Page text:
Numbers show race disparity in Alabama COVID-19 deaths

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A woman delivers medical supplies at a screening clinic at Hartselle Family Practice, organized by Decatur Morgan Hospital, on Tuesday, March 24, 2020, in Hartselle, Ala. Those who meet the criteria for COVID-19 testing are sent to another site. (Dan Busey/The Decatur Daily via AP)

More than 40 percent of the COVID-19 deaths in Alabama have been in African Americans even though about a fourth of the state’s population is black, data released by state health officials showed Tuesday.

The Alabama Department of Public Health released demographic data on confirmed infections and deaths on the impact of the global pandemic in the state.

Of 39 verified deaths in the state, 17 or 43% were in African American patients and 17 were white. The remaining five were Asian or unknown. The state is investigating additional deaths reported in COVID 19 patients but have not confirmed those fatalities yet.

 

There were lesser racial disparities in the infections, according to the data. It showed whites represented almost half of all cases, while blacks represented 36.6%. The population of Alabama is 26% black.

There has been limited demographic data nationally so far on COVID-19 patients.

“Black people in Alabama and other places have what I call a triple whammy. Poverty is a factor. Lack of health insurance is a factor, and underlying health conditions are a factor,” said former state senator Hank Sanders of Selma.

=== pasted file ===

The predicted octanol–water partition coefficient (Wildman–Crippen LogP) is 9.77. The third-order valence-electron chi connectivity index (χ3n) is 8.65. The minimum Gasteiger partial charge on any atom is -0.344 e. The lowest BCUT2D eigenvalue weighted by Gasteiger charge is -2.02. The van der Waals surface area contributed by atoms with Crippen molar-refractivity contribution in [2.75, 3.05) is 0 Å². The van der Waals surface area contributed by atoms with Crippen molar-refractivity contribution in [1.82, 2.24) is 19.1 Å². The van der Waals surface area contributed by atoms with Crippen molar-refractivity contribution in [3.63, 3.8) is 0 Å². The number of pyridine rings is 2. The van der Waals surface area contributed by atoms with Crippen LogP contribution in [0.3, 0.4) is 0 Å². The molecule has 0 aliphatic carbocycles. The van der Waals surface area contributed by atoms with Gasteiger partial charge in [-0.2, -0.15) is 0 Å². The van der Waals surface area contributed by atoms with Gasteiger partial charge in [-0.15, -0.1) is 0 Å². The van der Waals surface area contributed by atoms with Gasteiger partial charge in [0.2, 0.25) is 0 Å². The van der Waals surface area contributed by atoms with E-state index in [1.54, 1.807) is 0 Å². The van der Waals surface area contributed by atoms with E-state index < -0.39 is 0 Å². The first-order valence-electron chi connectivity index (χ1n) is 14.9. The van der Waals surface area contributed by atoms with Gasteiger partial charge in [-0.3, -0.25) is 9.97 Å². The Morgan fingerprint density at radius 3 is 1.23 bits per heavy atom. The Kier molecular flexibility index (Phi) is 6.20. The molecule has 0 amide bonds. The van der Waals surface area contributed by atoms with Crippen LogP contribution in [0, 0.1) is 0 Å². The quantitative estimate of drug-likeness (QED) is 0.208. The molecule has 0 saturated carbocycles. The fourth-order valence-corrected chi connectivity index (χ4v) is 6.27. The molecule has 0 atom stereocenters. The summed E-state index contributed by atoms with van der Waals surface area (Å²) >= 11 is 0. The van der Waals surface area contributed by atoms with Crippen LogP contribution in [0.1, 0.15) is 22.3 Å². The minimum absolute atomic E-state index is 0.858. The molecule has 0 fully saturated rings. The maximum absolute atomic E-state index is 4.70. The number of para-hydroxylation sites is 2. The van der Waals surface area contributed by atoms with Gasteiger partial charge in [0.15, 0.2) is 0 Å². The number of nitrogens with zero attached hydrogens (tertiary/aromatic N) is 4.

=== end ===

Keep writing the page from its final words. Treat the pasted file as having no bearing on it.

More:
While data is limited, other states have also reported disparities. Mississippi health officials said African Americans account for more than 50% of COVID-19 deaths in that state although they make up about 38% of the population.

President Donald Trump said during the White House briefing Tuesday that data is beginning to show that the African American community is “getting hit very, very hard.”

“We have a particularly difficult problem of an exacerbation of a health disparity,” infectious disease expert Dr. Anthony Fauci said during the briefing.

“We’ve known, literally forever, that diseases like diabetes, hypertension, obesity and asthma are disproportionately affecting the minority populations, particularly the African Americans.”

Fauci said it is those same conditions that increase risk for a “bad outcome with coronavirus.”

Alabama is one of about 14 states that has not moved to expand Medicaid under the Affordable Care Act.

The state-released data on COVID-19 showed that while the virus has affected people of all ages, more deaths occurred in people 65 and older. The state also released data on infections in health care workers.

Health care workers in hospitals and doctor’s offices accounted for nearly 16 percent of the state’s 2,000 COVID-19 cases.

Alabama health officials urged people to continue social distancing to try to limit the spread of the virus.

“Everyone plays a critical role in protecting others,” State Health Officer Scott Harris said.

For most people, the coronavirus causes mild or moderate symptoms, such as fever and cough. But for others, especially older adults and people with existing health problems, the highly contagious virus can cause severe symptoms or be fatal.

As previously noted, older people and people with underlying health issues have higher risks from COVID-19. Twenty-three of the 39 people who died were age 65 or older.

The state said that more than half of the fatalities had cardiovascular disease, and more than 40% had diabetes. Many had multiple underlying medical conditions.

Across the state, there were 116 COVID-19 patients in intensive care and 75 on ventilators.

Republished with the permission of the Associated Press.